In the car buying world, the words “cost to own” get thrown around quite liberally. For those outside the industry, it can seem like a non-defining and ambiguous combination of words. So what do those “experts” mean when they say those three key words? Here’s the basic and general breakdown of the cost to own for a vehicle.
Things Taken into Account
The main things looked at when calculating the cost to own involve purchase price, depreciation, and out of pocket expenses. When comparing cars, it’s about more than just the sticker price. One car may save you a little up front, but nail you with costs in the long run.
This is the biggest expense apart from the purchase price. New cars depreciate the minute you drive off the lot. While there’s no way of getting around this, you can always look at past records of car brands and models and the depreciation associated with each. Believe it or not, some brands hold value much longer than their counterparts. Value holding trends are always smart to look into and take into consideration when making that decision between car A or B.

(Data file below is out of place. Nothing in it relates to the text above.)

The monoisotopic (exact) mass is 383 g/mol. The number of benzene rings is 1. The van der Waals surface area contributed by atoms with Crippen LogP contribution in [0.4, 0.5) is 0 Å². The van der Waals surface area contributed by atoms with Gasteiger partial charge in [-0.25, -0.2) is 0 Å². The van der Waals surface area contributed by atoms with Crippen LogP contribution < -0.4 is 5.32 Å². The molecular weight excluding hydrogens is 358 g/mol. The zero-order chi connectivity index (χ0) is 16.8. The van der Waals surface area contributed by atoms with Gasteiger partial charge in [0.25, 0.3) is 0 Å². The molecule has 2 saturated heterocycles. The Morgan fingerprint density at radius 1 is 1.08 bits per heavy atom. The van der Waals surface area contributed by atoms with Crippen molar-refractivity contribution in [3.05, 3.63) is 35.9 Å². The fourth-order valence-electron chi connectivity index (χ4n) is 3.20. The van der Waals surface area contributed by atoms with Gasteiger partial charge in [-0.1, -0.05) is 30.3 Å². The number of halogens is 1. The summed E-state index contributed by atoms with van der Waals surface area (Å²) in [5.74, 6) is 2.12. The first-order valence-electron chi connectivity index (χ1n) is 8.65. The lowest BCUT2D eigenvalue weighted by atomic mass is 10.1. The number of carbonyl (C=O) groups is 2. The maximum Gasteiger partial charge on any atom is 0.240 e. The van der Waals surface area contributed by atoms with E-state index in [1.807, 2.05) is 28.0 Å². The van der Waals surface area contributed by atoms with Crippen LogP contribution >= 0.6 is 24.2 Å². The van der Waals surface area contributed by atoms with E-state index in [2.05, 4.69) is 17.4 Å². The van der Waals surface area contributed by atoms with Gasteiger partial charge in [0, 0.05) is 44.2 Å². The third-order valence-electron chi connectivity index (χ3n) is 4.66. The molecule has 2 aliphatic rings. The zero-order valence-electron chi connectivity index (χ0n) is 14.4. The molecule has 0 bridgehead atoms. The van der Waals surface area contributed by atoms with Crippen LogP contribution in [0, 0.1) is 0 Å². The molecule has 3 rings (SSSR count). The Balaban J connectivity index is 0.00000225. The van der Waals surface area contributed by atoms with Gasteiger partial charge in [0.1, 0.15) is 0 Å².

Out of Pocket Expenses
State fees, fuel, insurance, repairs, maintenance, and financing are all added into the “Out of Pocket” category of expenses. This varies from state to state, and vehicle to vehicle. Finding the best rates and warranties could save you quite a bit. It also helps to have a clean driving record to push down those insurance rates as well.
While “cost to own” is not an exact science it is a pretty good indicator of what you can expect to pay. As mentioned before, these costs vary depending on where you are, how often you drive, how you drive, age, and other factors. Owning a car is almost never an investment for your bank account, but rather an investment in transportation and convenience. Knowing what you’ll be paying for in the next 5 years can make a difference in numbers, which ultimately could affect your decisions today.